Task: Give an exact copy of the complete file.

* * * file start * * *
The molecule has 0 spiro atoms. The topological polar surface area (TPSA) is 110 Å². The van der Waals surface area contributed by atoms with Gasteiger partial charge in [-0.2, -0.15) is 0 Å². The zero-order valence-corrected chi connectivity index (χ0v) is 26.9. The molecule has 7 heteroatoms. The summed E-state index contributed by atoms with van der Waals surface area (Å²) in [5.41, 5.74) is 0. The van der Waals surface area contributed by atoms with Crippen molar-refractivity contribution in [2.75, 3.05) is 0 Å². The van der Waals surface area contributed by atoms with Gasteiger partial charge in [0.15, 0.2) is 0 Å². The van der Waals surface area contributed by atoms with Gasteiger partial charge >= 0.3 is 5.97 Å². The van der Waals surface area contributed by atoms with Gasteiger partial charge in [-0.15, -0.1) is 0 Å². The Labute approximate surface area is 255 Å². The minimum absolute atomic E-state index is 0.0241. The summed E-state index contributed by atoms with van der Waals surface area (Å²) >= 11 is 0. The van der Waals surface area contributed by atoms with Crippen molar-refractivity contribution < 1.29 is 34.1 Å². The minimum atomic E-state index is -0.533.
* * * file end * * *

The molecule has 0 spiro atoms. The topological polar surface area (TPSA) is 110 Å². The van der Waals surface area contributed by atoms with Gasteiger partial charge in [-0.2, -0.15) is 0 Å². The zero-order valence-corrected chi connectivity index (χ0v) is 26.9. The molecule has 7 heteroatoms. The summed E-state index contributed by atoms with van der Waals surface area (Å²) in [5.41, 5.74) is 0. The van der Waals surface area contributed by atoms with Crippen molar-refractivity contribution in [2.75, 3.05) is 0 Å². The van der Waals surface area contributed by atoms with Gasteiger partial charge in [0.15, 0.2) is 0 Å². The van der Waals surface area contributed by atoms with Gasteiger partial charge >= 0.3 is 5.97 Å². The van der Waals surface area contributed by atoms with Gasteiger partial charge in [-0.15, -0.1) is 0 Å². The Labute approximate surface area is 255 Å². The minimum absolute atomic E-state index is 0.0241. The summed E-state index contributed by atoms with van der Waals surface area (Å²) >= 11 is 0. The van der Waals surface area contributed by atoms with Crippen molar-refractivity contribution < 1.29 is 34.1 Å². The minimum atomic E-state index is -0.533.